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    Re: An historicist view of the Olivet Discourse.

    Quote Originally Posted by Revelation Man View Post
    Matt. 24:1-6 = 70 AD........Matt. 24:7-14 = The Church Age........Matt. 24:15-31 = The Tribulation/Second Coming........Matt. 24:36-51 = Rapture.


    I don't think the Sorrows have anything to do with the End Times, that means Birth Pangs and the Birth Pangs only Birth the End Times. The events in Matthew 24:7-14 have nothing to do with the Tribulation like many think, so we seem to agree there. However I do think the AoD is an end time event, I guess we differ there.
    That's okay. I need to test my views against all concerns. My brother offered me some thoughts as possible counter-arguments. I'll post them next.

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    Re: An historicist view of the Olivet Discourse.

    Quote Originally Posted by randyk View Post
    There are numerous passages in the Bible on the Assyrian and Babylonian judgment of Israel. It helps to explain how this relates to the Roman judgment of Israel because the transition during the Roman period is integral to the expansion of the gospel to Gentile nations. Clearly, there was no expansion to Gentile nations during the Assyrian and Babylonian judgments. But in the Roman judgment Israel lost its place to Gentile nations.

    Let me just be clear here. I'm *not* an advocate of Replacement Theology. This is just what happened, and what Jesus said would happen. Israel was reduced to a mere believing remnant--just as the OT prophecies had indicated Israel would be reduced to a small remnant after judgment.

    Part of putting the whole picture together, therefore, is the matter of understanding how Jesus handled Jewish religion in the OT era. This is very well expressed in the Olivet Discourse when Jesus said the temple would be completely demolished, and Israel would be sent packing into other countries.
    I can agree with all of that. Let me try again to clarify my question.
    Many futurists see some reference to the 70AD destruction of the temple in the Olivet Discourse. So we can therefore agree with you on your comparisons with the previous judgments on Israel and also some change in status of Israel at that point. Our debate is merely one of emphasis because even your view recognises the second coming in much of Matthew 24 and most of Matthew 25. Normally in these discussions it is a simple agree to disagree after a month or so of discussion.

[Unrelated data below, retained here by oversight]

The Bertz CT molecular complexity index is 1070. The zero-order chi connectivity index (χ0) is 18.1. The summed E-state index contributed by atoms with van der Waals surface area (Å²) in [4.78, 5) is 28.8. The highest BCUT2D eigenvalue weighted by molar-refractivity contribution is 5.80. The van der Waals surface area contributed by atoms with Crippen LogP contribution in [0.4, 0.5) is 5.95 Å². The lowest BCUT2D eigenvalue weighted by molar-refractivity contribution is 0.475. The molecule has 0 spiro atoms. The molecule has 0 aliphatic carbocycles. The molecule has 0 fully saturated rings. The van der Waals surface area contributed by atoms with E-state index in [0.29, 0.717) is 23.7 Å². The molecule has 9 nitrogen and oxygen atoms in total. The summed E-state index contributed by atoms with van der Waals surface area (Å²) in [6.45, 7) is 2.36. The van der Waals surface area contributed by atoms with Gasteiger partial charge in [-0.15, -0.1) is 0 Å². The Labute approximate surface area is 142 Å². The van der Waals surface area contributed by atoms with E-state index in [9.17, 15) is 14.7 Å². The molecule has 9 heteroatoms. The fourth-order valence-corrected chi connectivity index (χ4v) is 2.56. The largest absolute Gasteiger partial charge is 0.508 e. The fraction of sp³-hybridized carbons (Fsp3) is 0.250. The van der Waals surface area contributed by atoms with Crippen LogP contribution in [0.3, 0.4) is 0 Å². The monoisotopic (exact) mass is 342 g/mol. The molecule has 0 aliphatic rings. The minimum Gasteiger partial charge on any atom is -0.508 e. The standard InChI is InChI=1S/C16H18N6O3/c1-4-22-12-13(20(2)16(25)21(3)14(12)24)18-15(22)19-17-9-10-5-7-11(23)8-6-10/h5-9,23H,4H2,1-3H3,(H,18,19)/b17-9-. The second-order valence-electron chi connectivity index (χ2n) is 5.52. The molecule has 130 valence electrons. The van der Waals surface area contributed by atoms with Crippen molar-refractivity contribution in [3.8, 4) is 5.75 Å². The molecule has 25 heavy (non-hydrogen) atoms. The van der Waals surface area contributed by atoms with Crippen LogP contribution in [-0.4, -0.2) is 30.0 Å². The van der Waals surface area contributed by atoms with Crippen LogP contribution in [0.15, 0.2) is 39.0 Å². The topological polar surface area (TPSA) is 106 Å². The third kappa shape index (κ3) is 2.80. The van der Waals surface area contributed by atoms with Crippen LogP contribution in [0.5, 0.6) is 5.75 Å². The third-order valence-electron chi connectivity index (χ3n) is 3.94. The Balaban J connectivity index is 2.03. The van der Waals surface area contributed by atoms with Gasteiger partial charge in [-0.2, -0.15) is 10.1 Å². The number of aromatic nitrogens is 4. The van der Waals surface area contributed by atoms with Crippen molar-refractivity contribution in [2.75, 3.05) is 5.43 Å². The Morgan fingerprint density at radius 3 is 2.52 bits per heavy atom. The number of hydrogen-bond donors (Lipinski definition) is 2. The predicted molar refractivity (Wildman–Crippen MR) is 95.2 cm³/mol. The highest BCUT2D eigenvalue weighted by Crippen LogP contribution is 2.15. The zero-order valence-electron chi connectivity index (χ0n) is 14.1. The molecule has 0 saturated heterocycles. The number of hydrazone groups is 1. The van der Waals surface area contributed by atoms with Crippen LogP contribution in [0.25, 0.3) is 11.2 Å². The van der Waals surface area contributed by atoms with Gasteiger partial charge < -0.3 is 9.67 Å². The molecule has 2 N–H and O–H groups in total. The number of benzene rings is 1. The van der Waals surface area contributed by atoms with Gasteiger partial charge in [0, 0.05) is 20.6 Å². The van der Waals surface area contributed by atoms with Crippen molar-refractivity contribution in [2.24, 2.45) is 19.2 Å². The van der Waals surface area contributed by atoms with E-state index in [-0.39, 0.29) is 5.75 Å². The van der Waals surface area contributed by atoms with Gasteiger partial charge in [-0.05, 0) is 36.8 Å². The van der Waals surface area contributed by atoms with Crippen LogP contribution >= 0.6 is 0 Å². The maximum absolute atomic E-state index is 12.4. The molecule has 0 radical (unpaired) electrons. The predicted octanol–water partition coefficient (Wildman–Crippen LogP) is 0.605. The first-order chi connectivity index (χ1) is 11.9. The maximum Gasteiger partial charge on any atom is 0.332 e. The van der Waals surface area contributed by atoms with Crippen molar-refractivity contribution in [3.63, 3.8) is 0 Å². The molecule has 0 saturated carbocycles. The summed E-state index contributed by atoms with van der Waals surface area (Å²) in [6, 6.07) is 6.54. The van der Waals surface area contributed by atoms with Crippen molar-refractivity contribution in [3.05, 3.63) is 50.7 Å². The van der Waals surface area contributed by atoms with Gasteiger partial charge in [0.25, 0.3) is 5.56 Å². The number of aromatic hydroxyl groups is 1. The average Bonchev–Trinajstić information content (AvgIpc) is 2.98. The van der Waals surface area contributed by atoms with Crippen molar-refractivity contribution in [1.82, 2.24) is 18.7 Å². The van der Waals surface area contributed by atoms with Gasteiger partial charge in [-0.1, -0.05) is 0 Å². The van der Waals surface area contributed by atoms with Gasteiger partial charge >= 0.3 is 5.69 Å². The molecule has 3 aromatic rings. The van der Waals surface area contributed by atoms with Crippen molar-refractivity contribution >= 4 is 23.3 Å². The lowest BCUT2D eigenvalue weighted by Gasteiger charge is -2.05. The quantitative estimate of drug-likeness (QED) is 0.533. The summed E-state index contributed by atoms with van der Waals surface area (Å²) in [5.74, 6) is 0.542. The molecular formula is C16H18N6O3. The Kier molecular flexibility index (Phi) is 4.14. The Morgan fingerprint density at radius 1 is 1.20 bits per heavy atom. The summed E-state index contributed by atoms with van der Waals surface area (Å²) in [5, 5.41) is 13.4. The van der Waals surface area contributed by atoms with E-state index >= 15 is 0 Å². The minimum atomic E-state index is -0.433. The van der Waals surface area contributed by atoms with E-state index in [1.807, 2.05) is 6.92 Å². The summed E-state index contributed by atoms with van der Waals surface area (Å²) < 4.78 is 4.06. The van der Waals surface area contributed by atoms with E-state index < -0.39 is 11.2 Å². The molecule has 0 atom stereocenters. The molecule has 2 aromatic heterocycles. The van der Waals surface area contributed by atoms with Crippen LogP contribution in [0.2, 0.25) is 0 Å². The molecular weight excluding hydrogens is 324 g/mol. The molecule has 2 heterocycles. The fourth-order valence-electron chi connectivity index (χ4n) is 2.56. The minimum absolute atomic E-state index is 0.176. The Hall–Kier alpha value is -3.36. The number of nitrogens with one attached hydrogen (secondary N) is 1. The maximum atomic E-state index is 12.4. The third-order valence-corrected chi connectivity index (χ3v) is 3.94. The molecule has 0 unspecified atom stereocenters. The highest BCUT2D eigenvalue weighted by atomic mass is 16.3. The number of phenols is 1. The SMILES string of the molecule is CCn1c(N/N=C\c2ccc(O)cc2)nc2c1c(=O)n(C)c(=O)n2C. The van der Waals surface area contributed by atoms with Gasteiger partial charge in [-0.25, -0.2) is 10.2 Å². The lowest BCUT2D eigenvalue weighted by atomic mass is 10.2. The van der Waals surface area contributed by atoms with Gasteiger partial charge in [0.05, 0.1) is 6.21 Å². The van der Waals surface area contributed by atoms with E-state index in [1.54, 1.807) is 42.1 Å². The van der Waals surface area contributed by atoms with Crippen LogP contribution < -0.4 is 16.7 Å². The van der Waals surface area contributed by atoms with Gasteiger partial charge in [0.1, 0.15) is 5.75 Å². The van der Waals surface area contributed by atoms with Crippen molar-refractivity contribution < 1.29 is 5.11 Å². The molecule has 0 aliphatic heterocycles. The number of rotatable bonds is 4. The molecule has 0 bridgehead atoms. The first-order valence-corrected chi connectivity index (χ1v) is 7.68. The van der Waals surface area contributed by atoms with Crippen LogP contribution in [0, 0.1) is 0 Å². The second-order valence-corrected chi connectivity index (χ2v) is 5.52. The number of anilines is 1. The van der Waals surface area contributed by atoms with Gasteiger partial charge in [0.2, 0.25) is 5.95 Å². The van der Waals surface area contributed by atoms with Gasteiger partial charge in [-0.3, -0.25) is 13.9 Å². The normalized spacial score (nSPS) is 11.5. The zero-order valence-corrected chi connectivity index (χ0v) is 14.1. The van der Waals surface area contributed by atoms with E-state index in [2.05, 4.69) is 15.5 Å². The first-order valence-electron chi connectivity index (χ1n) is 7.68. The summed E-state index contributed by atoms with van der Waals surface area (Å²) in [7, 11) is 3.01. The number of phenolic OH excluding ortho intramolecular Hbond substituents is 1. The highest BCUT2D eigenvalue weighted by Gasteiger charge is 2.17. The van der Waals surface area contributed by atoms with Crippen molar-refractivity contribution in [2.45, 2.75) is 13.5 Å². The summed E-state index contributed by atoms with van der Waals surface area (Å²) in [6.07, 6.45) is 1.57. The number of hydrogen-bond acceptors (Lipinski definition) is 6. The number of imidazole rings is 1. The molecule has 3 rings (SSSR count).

Why over such a small issue as to the emphasis of the OD, do you feel motivated to keep debating this particular topic more than other topics?

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    Re: An historicist view of the Olivet Discourse.

    Quote Originally Posted by Aristarkos View Post
    I have to disagree with 70 AD being a blip, it was a major event. The Temple of which Jesus said « your house » was build after the 70 years of exile of Judah and Benjamin, mentioned in Dan. 9:2, so by divine command. The reason He called it « your house » is because of the apostasy of Israel. He did see it to be God's house when He was kicking out the changers of money and the like « And said unto them that sold doves, Take these things hence; make not my Father's house an house of merchandise », John 2:16.

    What you call a blip has had and still has major consequences for the whole word. The Kingdom of Heaven that Christ came to establish, is refused twice, first in the Gospels, then in the Acts. The result is 2000 years of misery, suffering and what not. His second coming is postponed because of it, the dispensation changed, the powers of the coming aion ceased (Heb. 6:5) and with it the coming of that aion. So no blip.

    Aristarkos
    We all have a view of the matter. To one, 70 AD is fulfillment of pages of the Bible. To another it does not come near to say, the flood of Noah, the Exodus and its wonders, Joshua's conquest of Canaan, the building of Solomon's Temple, David's reign, Elijah's activities and of course the birth, life and death of our Lord Jesus. In 70 AD a city under curse, and a Temple declared "desolate" by the Living God Himself, and a few million Israelites, also under the curses of the Law are destroyed. It was just the last small event marking the end of a people and a nation that had had all the advantages of God in their midst.

    70 AD did not mark the rejection of the Kingdom. That happened when Israel attributed our Lord's ministry as driven by Beelzebub - some 43 years earlier. And whether 70 AD happened or not, the Lord had withdrawn Himself to the Father's throne anyway to direct the building of His Church. 70 AD is tragedy for the last remnants of Israel, but has no bearing on world history.